“Jesus came not to be served, but to serve. This message seems to have been all too often lost in our Church and in its institutional hierarchy. In fact, the notion of hierarchy itself is at odds with Jesus saying that whoever wishes to be first among you, must be slave or servant of all. In the Catholic Church, governance from the top has often been the norm, with little scope for the majority of its members, the faithful, to have a say in how decisions are made or how the institutional Church is managed….We have recently been reminded of some of the horrific effects of what is known as clericalism, in the abuses committed by members of the clergy and religious communities — most notably, in the Indian residential schools. Where was Jesus’ message when these things happened?…I have had and continue to have difficulty understanding what has unfolded and continues to unfold around clerical abuse here in Canada and around the world — most recently in France. But I am also not prepared to abandon the Church, for it has made me who I am and has given me so much nourishment.,.” Continue reading John Mark Keyes’ Reflection and a Parish Update for the 29th Sunday in Ordinary Time
As Fr. Jim reflects on the readings for the 28th Sunday in Ordinary Time, he shares:
“When Jesus repeats the statement by saying that “it is easier for a camel to go through the eye of a needle than for someone who is rich to enter the kingdom of God” the disciples experience the alarm felt by the rich young man as they realize that total renunciation is humanly impossible. No wonder the disciples asked one another “then who can be saved? ” Their fear and disappointment had Jesus remind them that everything is possible for God. In a world where people treasure earthly things, Jesus invites his followers to focus on the goodness of God in order to help them understand that this dispossession on all levels is the way into fulness of life. In a culture where wealth and possessions are so highly valued, we need to experience a different way of life to be receptive to Jesus’ life-giving message.” Continue reading Fr. Jim’s Reflection and a Parish Update for Thanksgiving Weekend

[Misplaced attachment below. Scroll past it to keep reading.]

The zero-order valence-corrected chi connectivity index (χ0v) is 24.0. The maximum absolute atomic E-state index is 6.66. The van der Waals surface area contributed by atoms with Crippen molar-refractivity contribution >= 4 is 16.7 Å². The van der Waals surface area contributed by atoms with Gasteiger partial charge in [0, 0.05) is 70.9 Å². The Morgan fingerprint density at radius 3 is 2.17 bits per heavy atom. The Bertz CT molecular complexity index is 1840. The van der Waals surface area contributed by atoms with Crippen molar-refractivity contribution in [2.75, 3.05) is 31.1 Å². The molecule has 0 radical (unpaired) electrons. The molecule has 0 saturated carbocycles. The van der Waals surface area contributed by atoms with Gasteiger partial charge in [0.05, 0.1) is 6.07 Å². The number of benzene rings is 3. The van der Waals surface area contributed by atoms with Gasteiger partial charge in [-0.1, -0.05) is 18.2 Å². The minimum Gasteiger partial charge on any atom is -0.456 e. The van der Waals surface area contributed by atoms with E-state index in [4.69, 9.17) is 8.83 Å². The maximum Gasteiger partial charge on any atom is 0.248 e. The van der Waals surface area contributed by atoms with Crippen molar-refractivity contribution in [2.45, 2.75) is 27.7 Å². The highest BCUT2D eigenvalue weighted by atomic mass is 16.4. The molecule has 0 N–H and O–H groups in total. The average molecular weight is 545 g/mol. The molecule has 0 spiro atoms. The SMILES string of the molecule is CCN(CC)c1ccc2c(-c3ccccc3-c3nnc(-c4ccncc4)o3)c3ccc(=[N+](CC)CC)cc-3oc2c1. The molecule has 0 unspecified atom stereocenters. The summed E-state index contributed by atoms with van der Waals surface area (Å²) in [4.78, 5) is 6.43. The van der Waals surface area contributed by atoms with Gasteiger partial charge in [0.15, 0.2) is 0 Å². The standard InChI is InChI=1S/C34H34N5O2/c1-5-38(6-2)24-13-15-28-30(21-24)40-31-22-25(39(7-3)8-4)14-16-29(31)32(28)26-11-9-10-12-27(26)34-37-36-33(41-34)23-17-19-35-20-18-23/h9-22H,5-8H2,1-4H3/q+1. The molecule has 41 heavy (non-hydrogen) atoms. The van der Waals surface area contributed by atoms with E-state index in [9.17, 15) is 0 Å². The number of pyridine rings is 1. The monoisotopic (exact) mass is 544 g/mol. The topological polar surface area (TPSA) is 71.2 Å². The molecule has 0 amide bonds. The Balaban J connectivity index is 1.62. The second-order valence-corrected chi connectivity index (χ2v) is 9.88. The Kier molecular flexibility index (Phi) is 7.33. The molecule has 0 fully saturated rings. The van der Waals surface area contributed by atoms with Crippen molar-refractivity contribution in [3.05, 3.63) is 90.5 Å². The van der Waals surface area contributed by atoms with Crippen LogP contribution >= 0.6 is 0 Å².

Job Title: Coordinator of Young Adult Ministry & Faith Formation Job Type: Full-time at 37.5 hours per week Location: 151 Laurier Ave. East, Ottawa, ON K1N 6N8 Starting Salary: $45,000 + Benefits
Start Date: October 2021
Closing Date: Open until filled
St. Joseph’s Parish, an inclusive and vibrant Roman Catholic faith community, is hiring a Coordinator of Young Adult Ministry & Faith Formation to join our staff team. Established by the Missionary Oblates of Mary Immaculate in 1856, it is the Parish’s mission to reach out to the most marginalized in our broader community in the spirit of the Church’s teachings on the Preferential Option for the Poor and to sustain a parish that is open and welcoming to all. Located adjacent to the University of Ottawa, student outreach and offering young Catholics a positive faith community are central aspects of our pastoral work. Continue reading Pastoral Employment Opportunity